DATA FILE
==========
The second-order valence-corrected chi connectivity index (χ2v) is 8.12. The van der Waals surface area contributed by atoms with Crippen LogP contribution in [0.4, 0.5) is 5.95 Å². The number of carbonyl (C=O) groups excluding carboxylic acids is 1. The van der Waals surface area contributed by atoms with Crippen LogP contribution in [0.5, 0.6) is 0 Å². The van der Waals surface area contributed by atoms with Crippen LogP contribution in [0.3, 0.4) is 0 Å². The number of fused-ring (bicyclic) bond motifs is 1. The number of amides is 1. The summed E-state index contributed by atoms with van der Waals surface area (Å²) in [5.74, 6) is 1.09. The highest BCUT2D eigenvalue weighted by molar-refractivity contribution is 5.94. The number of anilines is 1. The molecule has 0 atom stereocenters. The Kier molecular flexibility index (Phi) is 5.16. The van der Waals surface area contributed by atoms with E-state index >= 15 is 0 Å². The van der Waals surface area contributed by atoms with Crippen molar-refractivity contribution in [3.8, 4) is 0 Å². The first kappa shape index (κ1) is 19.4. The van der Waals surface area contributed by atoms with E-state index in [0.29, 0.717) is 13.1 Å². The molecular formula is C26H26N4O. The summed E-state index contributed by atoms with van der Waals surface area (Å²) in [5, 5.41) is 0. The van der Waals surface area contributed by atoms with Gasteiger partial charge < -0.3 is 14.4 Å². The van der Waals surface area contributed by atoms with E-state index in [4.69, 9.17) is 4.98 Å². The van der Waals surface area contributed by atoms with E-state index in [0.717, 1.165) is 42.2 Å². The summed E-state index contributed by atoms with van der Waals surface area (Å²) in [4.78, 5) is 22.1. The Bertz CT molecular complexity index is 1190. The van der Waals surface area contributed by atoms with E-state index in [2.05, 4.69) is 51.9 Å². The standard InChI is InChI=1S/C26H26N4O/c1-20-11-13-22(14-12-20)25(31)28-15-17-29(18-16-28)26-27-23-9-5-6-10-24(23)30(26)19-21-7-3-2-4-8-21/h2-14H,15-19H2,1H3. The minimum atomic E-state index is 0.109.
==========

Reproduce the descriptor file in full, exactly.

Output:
The second-order valence-corrected chi connectivity index (χ2v) is 8.12. The van der Waals surface area contributed by atoms with Crippen LogP contribution in [0.4, 0.5) is 5.95 Å². The number of carbonyl (C=O) groups excluding carboxylic acids is 1. The van der Waals surface area contributed by atoms with Crippen LogP contribution in [0.5, 0.6) is 0 Å². The van der Waals surface area contributed by atoms with Crippen LogP contribution in [0.3, 0.4) is 0 Å². The number of fused-ring (bicyclic) bond motifs is 1. The number of amides is 1. The summed E-state index contributed by atoms with van der Waals surface area (Å²) in [5.74, 6) is 1.09. The highest BCUT2D eigenvalue weighted by molar-refractivity contribution is 5.94. The number of anilines is 1. The molecule has 0 atom stereocenters. The Kier molecular flexibility index (Phi) is 5.16. The van der Waals surface area contributed by atoms with E-state index >= 15 is 0 Å². The van der Waals surface area contributed by atoms with Crippen molar-refractivity contribution in [3.8, 4) is 0 Å². The first kappa shape index (κ1) is 19.4. The van der Waals surface area contributed by atoms with E-state index in [0.29, 0.717) is 13.1 Å². The molecular formula is C26H26N4O. The summed E-state index contributed by atoms with van der Waals surface area (Å²) in [5, 5.41) is 0. The van der Waals surface area contributed by atoms with Gasteiger partial charge < -0.3 is 14.4 Å². The van der Waals surface area contributed by atoms with E-state index in [4.69, 9.17) is 4.98 Å². The van der Waals surface area contributed by atoms with E-state index in [0.717, 1.165) is 42.2 Å². The summed E-state index contributed by atoms with van der Waals surface area (Å²) in [4.78, 5) is 22.1. The Bertz CT molecular complexity index is 1190. The van der Waals surface area contributed by atoms with E-state index in [2.05, 4.69) is 51.9 Å². The standard InChI is InChI=1S/C26H26N4O/c1-20-11-13-22(14-12-20)25(31)28-15-17-29(18-16-28)26-27-23-9-5-6-10-24(23)30(26)19-21-7-3-2-4-8-21/h2-14H,15-19H2,1H3. The minimum atomic E-state index is 0.109.